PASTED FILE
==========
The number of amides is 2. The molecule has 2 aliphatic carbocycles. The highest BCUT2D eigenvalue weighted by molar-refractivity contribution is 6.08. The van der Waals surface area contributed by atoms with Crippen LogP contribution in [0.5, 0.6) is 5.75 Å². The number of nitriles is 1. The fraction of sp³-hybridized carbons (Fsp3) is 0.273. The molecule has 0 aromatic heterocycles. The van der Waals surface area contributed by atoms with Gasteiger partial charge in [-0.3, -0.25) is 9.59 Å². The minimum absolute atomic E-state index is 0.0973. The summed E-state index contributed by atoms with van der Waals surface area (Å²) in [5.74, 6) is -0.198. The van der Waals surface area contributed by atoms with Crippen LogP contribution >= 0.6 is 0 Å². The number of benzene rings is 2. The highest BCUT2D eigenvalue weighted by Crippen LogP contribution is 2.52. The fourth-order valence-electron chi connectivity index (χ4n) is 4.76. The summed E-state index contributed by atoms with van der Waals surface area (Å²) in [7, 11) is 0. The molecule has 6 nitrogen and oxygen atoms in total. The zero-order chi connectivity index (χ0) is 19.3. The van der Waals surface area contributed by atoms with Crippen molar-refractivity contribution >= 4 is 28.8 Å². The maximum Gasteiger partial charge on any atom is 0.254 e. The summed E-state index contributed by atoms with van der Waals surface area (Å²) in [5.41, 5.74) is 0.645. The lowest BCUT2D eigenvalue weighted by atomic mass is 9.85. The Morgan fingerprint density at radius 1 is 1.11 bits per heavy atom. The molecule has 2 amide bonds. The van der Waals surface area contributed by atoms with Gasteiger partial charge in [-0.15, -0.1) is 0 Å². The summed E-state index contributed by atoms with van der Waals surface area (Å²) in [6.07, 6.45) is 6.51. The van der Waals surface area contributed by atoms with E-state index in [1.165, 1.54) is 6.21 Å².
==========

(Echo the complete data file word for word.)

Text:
The number of amides is 2. The molecule has 2 aliphatic carbocycles. The highest BCUT2D eigenvalue weighted by molar-refractivity contribution is 6.08. The van der Waals surface area contributed by atoms with Crippen LogP contribution in [0.5, 0.6) is 5.75 Å². The number of nitriles is 1. The fraction of sp³-hybridized carbons (Fsp3) is 0.273. The molecule has 0 aromatic heterocycles. The van der Waals surface area contributed by atoms with Gasteiger partial charge in [-0.3, -0.25) is 9.59 Å². The minimum absolute atomic E-state index is 0.0973. The summed E-state index contributed by atoms with van der Waals surface area (Å²) in [5.74, 6) is -0.198. The van der Waals surface area contributed by atoms with Crippen LogP contribution >= 0.6 is 0 Å². The number of benzene rings is 2. The highest BCUT2D eigenvalue weighted by Crippen LogP contribution is 2.52. The fourth-order valence-electron chi connectivity index (χ4n) is 4.76. The summed E-state index contributed by atoms with van der Waals surface area (Å²) in [7, 11) is 0. The molecule has 6 nitrogen and oxygen atoms in total. The zero-order chi connectivity index (χ0) is 19.3. The van der Waals surface area contributed by atoms with Crippen molar-refractivity contribution >= 4 is 28.8 Å². The maximum Gasteiger partial charge on any atom is 0.254 e. The summed E-state index contributed by atoms with van der Waals surface area (Å²) in [5.41, 5.74) is 0.645. The lowest BCUT2D eigenvalue weighted by atomic mass is 9.85. The Morgan fingerprint density at radius 1 is 1.11 bits per heavy atom. The molecule has 2 amide bonds. The van der Waals surface area contributed by atoms with Gasteiger partial charge in [-0.15, -0.1) is 0 Å². The summed E-state index contributed by atoms with van der Waals surface area (Å²) in [6.07, 6.45) is 6.51. The van der Waals surface area contributed by atoms with E-state index in [1.165, 1.54) is 6.21 Å².